To be able to experience a wide range of impulses, our senses use ‘logarithmic perception’: a large increase in the impulse only leads to a small increase in what our brain perceives. A group of researchers from the University of Amsterdam, Unilever, and Wageningen University & Research now shows that this effect does not only hold for our ears and eyes, but also for the perceived thickness of liquid foods.
Our capacities to appreciate the intensity of sound, light, or textures, are crucial for our interaction with the physical world around us. To allow us to experience a wide range of sound or light intensities, our senses soften the intensity of such stimuli when they are strong, and strengthen them when they are weak. However, the precise way in which the intensity of stimuli is related to their perceived strength is still a subject of debate among scientists.
For sound, for example, we can hear very soft noises and resist very loud ones. What this boils down to mathematically is that the scale of perception is a so-called logarithmic scale. A team of researchers from the University of Amsterdam, Unilever, and Wageningen University & Research has now shown that the perceived “thickness” of liquid food products also depends logarithmically on the stimulus, just like the perception we receive from our eyes and ears.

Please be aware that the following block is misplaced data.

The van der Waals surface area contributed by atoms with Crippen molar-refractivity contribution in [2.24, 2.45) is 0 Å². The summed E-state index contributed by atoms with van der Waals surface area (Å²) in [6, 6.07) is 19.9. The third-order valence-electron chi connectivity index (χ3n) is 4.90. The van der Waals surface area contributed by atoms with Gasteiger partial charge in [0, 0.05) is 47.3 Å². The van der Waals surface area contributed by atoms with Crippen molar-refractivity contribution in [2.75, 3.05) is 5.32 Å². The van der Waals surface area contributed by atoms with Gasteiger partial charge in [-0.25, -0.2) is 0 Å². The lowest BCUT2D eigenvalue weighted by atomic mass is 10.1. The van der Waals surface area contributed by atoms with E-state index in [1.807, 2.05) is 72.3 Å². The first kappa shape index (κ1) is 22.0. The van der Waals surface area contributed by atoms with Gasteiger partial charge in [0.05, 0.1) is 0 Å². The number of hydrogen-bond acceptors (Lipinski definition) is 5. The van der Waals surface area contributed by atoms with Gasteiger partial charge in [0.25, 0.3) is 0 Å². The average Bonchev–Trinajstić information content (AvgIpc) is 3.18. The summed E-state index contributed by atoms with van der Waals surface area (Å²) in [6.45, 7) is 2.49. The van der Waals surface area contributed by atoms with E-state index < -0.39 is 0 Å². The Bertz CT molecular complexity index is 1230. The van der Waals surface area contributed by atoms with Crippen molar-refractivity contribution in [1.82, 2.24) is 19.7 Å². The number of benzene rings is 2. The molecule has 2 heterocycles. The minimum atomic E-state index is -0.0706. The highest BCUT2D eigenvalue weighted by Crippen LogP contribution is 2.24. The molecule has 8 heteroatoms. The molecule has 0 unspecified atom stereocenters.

The physics of the way substances flow is called rheology. The researchers modelled the swallowing process and compared the rheology of various liquid bouillons to their subjective perception, obtained from tasting by a panel. In this way, they found that a product which was physically ten times thicker, was only perceived as two times 'thicker'.
The finding of a logarithmic relation confirms the so-called Weber-Fechner law in biosensing. Knowing how our mouths perceive the thickness of liquid foods will allow for a better prediction of the mouthfeel of foods and, hence, targeted design of good and tasty food products.
Predicting thickness perception of liquid food products from their non-Newtonian rheology. Antoine Deblais, Elyn den Hollander, Claire Boucon, Annelies E. Blok, Bastiaan Veltkamp, Panayiotis Voudouris, Peter Versluis, Hyun-Jung Kim, Michel Mellema, Markus Stieger, Daniel Bonn and Krassimir P. Velikov. Nature Communications 12 (2021), 6328.